January 8, 2024 - 12:45pm

Last November, Donald Trump held a rally in the majority-Hispanic Florida suburb of Hialeah, near Miami. The event drew thousands of supporters and upstaged the nearby Republican debate — to the chagrin of Trump’s less popular primary opponents. “We’re so humbled that he picked Hialeah to do this rally, because Hialeah loves Donald Trump,” said Mayor Esteban “Steve” Bovo, hours before the former president took to the stage.

Cuban-Americans have long been regarded as fairly reliable Republican voters, but it appears as though Latinos more generally are following suit. A recent poll from USA Today found that Trump had a five-point lead over Biden among Latino voters ahead of this year’s elections. What explains the increasing appeal of the former president, who once called Mexicans “rapists” and “criminals”, to this growing demographic?

Such have been the inroads made by Trump that he has significantly narrowed the margin in traditionally Democratic areas like South Texas, Maricopa County, Arizona and Peterson County, New JerseyAmong the reasons for GOP over-performance in these areas and beyond is the increased share of arrivals in recent years from nations ravaged by Leftist leaders, such as Cuba, Nicaragua and Venezuela. Trump’s hawkishness against this “troika of tyranny” has therefore won approval from Latin Americans who fear the radical Left. This is especially salient among Cuban-Americans, who have an expedited path to US citizenship under the Cuban Adjustment Act.

Some may argue that these examples as testament to the diversity of Hispanic communities, but this ignores the key commonalities among US Latinos. For instance, Hispanics of all stripes are generally more religious and socially conservative than their Caucasian counterparts. Rates of church attendance are appreciably higher than those among white Americans, and just 37% agree that same-sex marriage is somewhat or very good for society. The Christian zeal of George W. Bush’s “compassionate conservatism” played well with Latinos at the time; as only the second Catholic to ever occupy the White House, Biden would do well to play up his piety among Hispanics.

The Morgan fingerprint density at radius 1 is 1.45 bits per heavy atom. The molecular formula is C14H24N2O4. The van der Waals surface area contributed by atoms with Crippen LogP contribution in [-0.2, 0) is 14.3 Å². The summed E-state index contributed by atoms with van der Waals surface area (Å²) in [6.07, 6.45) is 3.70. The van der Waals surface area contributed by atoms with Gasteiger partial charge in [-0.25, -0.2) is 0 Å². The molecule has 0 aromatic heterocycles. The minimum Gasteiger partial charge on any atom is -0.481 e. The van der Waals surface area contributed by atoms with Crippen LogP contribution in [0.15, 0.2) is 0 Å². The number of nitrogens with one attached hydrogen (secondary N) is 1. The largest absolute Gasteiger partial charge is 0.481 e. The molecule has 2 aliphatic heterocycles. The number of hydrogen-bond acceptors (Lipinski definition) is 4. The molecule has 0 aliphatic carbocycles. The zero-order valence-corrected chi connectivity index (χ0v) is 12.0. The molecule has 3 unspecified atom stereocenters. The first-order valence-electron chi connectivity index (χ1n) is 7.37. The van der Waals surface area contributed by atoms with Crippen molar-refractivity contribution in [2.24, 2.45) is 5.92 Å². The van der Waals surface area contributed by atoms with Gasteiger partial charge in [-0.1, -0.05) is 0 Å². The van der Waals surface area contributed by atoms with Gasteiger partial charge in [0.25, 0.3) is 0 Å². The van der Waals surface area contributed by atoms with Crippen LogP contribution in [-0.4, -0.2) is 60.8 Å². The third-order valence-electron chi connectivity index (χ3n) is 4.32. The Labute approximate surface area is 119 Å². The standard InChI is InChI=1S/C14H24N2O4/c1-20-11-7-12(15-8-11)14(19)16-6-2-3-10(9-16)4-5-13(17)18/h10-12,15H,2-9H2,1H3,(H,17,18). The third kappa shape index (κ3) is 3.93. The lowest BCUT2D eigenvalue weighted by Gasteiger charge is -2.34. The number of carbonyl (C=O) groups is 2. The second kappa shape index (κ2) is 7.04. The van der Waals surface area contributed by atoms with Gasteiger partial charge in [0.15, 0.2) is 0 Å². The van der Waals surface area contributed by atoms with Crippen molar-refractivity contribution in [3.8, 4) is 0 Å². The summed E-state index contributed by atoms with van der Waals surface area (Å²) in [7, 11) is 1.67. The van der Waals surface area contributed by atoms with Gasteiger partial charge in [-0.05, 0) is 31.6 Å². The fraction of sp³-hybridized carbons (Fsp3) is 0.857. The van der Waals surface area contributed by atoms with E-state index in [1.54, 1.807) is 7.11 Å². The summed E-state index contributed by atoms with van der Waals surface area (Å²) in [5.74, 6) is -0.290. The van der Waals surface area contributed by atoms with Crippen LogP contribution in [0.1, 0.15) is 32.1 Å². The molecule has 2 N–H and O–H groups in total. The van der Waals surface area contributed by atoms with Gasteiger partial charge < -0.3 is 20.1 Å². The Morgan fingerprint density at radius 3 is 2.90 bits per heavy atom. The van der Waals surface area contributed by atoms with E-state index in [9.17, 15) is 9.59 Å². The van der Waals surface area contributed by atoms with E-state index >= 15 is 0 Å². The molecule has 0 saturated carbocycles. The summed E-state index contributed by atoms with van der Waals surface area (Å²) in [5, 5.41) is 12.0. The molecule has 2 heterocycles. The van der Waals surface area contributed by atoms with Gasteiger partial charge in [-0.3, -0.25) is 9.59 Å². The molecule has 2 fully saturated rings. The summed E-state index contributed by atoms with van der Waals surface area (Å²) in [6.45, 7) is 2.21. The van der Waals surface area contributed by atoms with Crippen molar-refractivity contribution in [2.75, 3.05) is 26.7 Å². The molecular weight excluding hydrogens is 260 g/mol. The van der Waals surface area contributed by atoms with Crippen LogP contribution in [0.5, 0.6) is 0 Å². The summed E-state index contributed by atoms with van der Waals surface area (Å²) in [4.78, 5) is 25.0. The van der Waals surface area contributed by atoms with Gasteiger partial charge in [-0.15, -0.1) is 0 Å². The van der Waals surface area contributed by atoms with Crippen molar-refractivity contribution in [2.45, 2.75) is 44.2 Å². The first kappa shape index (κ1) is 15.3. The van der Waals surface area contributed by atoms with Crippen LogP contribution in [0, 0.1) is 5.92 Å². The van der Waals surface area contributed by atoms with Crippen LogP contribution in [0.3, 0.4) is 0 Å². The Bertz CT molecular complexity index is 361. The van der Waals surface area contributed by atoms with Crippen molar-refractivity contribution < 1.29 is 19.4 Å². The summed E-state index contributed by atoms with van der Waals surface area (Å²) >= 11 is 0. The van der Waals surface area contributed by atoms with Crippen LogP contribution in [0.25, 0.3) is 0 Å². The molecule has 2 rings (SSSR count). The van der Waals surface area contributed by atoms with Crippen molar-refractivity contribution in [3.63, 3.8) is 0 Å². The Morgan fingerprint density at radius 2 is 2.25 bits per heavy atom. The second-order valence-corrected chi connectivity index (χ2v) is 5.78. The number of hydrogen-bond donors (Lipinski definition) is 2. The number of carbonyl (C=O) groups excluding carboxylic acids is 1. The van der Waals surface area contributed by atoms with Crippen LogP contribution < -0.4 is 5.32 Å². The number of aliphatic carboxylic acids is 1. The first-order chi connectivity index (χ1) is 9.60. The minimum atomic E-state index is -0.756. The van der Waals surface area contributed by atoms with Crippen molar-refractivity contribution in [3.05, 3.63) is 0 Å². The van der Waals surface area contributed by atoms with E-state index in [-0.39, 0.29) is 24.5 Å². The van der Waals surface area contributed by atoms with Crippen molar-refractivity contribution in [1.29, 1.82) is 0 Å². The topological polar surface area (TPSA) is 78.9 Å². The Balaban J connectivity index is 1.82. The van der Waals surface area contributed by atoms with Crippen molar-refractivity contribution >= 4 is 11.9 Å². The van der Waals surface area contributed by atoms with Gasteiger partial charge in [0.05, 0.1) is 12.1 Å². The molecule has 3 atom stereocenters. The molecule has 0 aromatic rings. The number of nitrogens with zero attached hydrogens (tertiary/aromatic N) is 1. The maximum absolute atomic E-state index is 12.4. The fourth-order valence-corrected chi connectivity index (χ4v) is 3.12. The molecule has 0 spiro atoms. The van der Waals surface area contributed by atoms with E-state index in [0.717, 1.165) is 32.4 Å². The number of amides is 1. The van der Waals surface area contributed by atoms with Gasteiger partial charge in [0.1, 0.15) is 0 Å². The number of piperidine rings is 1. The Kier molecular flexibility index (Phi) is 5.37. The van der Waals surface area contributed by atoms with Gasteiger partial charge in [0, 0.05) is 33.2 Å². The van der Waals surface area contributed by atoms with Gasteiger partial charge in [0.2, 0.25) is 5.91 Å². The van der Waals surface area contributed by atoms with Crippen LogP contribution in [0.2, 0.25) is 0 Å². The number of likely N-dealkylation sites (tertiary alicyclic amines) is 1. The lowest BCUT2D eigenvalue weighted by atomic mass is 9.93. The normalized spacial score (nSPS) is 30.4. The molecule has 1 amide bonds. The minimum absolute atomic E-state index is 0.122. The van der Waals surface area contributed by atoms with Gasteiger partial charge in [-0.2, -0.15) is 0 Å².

Even on immigration, Latinos are far more conservative than many Democrats care to recognise. The mostly Mexican-American communities of border regions in states such as Arizona and Texas have grown markedly — and understandably — wary of uncontrolled immigration. A poll from the LIBRE Institute found that 65% of Latinos backed entirely stopping the flow of illegal immigration at the southern border. At the same time, 82% supported providing a pathway to citizenship for Dreamers and Daca recipients who came to the US as children — a figure in keeping with the broader population.

There is also an often overlooked element of Trump’s appeal to Latinos: he resembles a Latin American president. Whether on the Left or on the Right, Latin America is infamous for its outsiders and populists. Stylistically, Trump’s rhetoric against elites, lawfare, the media and globalists is not unlike that championed by Hugo Chávez or Cristina Kirchner. Indeed, the former president’s unlikely friendship with Mexico’s arch-populist President, Andrés Manuel López Obrador (AMLO), has clearly raised his standing with Mexican-Americans. In turn, the Mexican leader has not been shy in his support for Trump in 2024, calling his counterpart’s ongoing legal troubles “political persecution”.

Though many of Trump’s views on trade and foreign policy are closer to the Latin American Left than the Right, his defining characteristic — as with most Latin American conservatives — is that he is a businessman. Of the 26 conservative leaders elected in the region since 2000, 15 have been professional businessmen. Appropriately, surveys of US Latinos consistently refer to Trump’s entrepreneurial background and credit his business acumen for his handling of the economy.

In short, there are both idiosyncratic and broader reasons for Trump’s relative success among Latinos. Yet, in the current climate, it’s quite possible that neither he nor Biden stand to win a majority of the American electorate in 2024 — let alone the Latino vote. In what is certain to be yet another close election, the Latino vote may just make the difference.